Unknown attackers have compromised 40,000+ servers, networking and IoT devices around the world and are using them to mine Monero and redirect traffic to websites hosting tech support scams, malicious browser extensions, and so on.
The campaign, dubbed Operation Prowli by the Guardicore Labs team, spreads malware and malicious code to servers, websites and devices after compromising them via exploits, password brute-forcing and by taking advantage of weak configurations.
Two specific things grabbed the researchers’ attention: the attackers using unfamiliar, Go-based malware, and using malicious binaries designed to attack different services and CPU architectures.
Machines running SSH are hacked by a self propagating worm spread by brute force credential guessing. Joomla! Servers running the K2 extension are attacked via a file download vulnerability (CVE-2018-7482), which allows the attackers to discover sensitive server configuration data (e.g., passwords and API keys).
Various DSL modems are hacked by accessing their internet facing configuration panel and passing in parameters exploiting a known RCE vulnerability previously used by Mirai. WordPress servers are compromised via password brute-forcing, vulnerability exploitation, or thanks to misconfiguration.
“Servers running HP Data Protector exposed to the internet (over port 5555) are exploited using a 4 year old vulnerability – CVE-2014-2623 – used to execute commands with system privileges,” the researchers explained.
“The attackers also target systems with Drupal, PhpMyAdmin installations, NFS boxes and servers with exposed SMB ports open to brute force credential guessing. An additional type of victims are compromised servers which host a well known open source webshell named ‘WSO Web Shell’. These php-based shells provide access and remote code execution on different compromised machines, frequently running vulnerable versions of WordPress.”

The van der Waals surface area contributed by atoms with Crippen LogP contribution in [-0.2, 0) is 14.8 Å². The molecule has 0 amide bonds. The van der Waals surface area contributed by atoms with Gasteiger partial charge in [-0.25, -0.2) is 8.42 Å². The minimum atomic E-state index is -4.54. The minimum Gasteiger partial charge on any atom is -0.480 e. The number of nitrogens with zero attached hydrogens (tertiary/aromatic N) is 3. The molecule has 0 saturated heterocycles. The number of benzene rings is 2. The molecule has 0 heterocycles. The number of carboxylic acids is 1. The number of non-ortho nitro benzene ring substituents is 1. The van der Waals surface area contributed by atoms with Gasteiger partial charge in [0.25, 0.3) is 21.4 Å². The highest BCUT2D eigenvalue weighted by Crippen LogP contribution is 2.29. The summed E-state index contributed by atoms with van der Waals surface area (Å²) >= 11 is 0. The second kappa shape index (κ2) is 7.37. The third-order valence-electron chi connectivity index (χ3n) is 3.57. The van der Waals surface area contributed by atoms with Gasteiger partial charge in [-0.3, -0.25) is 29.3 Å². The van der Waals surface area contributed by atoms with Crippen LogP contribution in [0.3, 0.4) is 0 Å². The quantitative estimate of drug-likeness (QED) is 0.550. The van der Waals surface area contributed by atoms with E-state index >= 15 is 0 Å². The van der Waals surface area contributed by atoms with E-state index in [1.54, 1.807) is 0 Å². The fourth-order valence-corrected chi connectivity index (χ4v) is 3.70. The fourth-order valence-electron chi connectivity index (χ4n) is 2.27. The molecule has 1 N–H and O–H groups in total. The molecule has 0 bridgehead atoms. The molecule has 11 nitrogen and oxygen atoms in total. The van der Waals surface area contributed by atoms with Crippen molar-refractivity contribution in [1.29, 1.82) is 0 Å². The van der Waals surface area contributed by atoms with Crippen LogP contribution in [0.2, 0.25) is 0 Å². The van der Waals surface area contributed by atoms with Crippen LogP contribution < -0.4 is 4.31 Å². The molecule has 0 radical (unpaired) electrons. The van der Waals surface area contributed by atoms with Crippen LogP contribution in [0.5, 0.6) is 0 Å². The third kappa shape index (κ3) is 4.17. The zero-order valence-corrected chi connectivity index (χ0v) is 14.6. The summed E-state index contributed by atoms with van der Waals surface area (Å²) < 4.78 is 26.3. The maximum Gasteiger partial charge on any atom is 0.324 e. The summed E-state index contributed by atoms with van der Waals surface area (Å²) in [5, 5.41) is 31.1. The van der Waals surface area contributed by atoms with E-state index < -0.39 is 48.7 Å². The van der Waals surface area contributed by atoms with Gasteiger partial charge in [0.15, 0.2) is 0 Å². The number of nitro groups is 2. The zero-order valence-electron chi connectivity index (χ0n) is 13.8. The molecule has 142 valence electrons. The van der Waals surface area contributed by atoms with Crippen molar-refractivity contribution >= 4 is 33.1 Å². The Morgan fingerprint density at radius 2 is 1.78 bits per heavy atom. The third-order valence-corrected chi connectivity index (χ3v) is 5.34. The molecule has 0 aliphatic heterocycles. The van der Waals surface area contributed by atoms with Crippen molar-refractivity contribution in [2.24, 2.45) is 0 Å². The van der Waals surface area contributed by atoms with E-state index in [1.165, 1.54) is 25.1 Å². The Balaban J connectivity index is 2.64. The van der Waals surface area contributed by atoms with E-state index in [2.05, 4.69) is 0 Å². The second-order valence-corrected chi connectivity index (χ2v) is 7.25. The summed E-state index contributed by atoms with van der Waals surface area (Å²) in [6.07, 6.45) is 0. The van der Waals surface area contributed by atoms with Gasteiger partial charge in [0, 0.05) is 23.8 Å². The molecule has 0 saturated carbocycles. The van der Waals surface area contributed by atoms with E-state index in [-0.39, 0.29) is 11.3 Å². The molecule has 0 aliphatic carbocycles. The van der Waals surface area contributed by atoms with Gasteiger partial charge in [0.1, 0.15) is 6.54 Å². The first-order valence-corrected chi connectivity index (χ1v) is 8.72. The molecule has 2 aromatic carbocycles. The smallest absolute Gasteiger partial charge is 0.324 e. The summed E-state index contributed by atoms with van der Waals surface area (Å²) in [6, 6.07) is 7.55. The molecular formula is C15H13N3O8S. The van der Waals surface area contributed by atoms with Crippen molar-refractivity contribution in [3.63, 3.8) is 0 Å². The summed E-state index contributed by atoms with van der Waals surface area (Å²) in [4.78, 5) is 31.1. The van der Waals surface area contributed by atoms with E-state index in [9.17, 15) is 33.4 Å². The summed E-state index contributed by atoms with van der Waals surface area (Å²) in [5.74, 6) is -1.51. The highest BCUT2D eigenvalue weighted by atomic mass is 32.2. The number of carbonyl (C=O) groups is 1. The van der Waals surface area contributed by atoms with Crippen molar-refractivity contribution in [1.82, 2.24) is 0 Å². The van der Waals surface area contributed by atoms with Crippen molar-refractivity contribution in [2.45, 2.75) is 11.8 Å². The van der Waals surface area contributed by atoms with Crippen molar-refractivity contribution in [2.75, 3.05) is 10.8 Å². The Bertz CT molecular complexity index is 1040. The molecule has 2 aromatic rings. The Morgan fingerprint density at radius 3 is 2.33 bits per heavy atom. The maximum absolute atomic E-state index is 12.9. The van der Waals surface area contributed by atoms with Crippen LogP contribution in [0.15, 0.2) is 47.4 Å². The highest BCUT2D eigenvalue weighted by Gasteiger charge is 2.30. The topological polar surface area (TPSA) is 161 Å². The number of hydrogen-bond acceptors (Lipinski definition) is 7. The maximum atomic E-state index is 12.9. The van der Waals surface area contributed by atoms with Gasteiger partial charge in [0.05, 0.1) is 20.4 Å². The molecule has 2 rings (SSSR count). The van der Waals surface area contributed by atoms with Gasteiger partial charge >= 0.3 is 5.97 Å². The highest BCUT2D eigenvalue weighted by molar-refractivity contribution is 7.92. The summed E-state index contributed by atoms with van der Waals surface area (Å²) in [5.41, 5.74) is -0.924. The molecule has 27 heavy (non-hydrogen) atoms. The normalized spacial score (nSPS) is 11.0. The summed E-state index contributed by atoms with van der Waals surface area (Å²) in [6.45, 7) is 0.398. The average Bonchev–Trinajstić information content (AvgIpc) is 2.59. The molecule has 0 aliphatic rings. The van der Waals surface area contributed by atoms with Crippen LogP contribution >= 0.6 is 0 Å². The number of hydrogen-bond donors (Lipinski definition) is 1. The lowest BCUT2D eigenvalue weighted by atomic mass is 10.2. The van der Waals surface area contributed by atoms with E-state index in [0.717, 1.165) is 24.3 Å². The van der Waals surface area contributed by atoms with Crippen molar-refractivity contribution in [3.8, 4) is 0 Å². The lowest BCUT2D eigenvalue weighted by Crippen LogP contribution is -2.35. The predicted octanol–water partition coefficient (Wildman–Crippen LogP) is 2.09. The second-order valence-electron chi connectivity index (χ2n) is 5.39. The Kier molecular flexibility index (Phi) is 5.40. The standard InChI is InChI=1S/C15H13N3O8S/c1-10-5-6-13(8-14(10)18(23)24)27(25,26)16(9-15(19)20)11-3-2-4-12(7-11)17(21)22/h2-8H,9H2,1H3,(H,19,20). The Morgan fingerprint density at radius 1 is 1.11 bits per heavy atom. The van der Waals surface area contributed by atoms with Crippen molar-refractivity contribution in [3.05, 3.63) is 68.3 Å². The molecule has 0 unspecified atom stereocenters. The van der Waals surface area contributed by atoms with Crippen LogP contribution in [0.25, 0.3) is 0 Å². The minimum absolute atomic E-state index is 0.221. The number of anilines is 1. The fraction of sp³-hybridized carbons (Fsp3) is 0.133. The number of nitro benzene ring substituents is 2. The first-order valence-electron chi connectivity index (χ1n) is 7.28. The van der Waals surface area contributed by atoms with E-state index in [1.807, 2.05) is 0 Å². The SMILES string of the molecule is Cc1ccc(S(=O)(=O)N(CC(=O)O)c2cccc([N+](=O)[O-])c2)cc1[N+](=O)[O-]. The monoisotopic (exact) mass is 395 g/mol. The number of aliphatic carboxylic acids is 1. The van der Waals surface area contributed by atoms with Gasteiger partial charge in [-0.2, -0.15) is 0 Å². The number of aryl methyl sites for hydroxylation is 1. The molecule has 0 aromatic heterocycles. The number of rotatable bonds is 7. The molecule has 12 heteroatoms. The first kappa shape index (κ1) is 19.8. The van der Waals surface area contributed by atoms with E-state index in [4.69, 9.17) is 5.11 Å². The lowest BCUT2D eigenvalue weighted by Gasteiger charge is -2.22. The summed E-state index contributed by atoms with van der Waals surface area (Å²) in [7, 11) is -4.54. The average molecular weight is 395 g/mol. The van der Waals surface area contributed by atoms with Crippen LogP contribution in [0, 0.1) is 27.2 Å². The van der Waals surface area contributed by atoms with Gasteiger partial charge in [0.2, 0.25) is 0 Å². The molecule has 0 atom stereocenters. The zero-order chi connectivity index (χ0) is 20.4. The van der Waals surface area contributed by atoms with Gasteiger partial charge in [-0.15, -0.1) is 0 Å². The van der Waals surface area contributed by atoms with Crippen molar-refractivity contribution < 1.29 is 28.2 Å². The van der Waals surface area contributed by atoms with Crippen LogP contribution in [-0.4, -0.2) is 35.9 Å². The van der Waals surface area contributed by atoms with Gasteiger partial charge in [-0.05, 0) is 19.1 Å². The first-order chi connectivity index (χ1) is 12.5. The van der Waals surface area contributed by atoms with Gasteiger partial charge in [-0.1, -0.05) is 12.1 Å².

Have your machines, servers and installations been compromised?
The researcher have made available indicators of compromise that should help you discover whether your machines, servers, sites or CMS installations have been compromised. These include hashes of malicious files, domains and IP addresses your compromised assets attempted to contact, and PHP and JS scripts injected in website code.
“Discovering if any of the computers in your network has visited an infected website can be done by examining network traffic,” the researchers advised.
“If you have an infected machine with r2r2, stopping the worm & miner processes (r2r2 and xm11) and deleting the files will suffice to clean up the attack. Don’t forget to change passwords after the cleanup.”
They also advise using strong passwords, regularly updating, patching and hardening of CMS installations, as well as segmenting networks.
“Segmentation is a good practice and since you can’t always prevent the breach, you should segment and monitor your network to minimise harm and avoid infamous breaches such as the fish tank breach,” they noted.
“Routinely review who and what can access the servers. Keep this list to a minimum and pay special attention to IoT devices whose credentials cannot be changed. Monitoring connections would easily show compromised devices communicating with cryptocurrency mining pools.”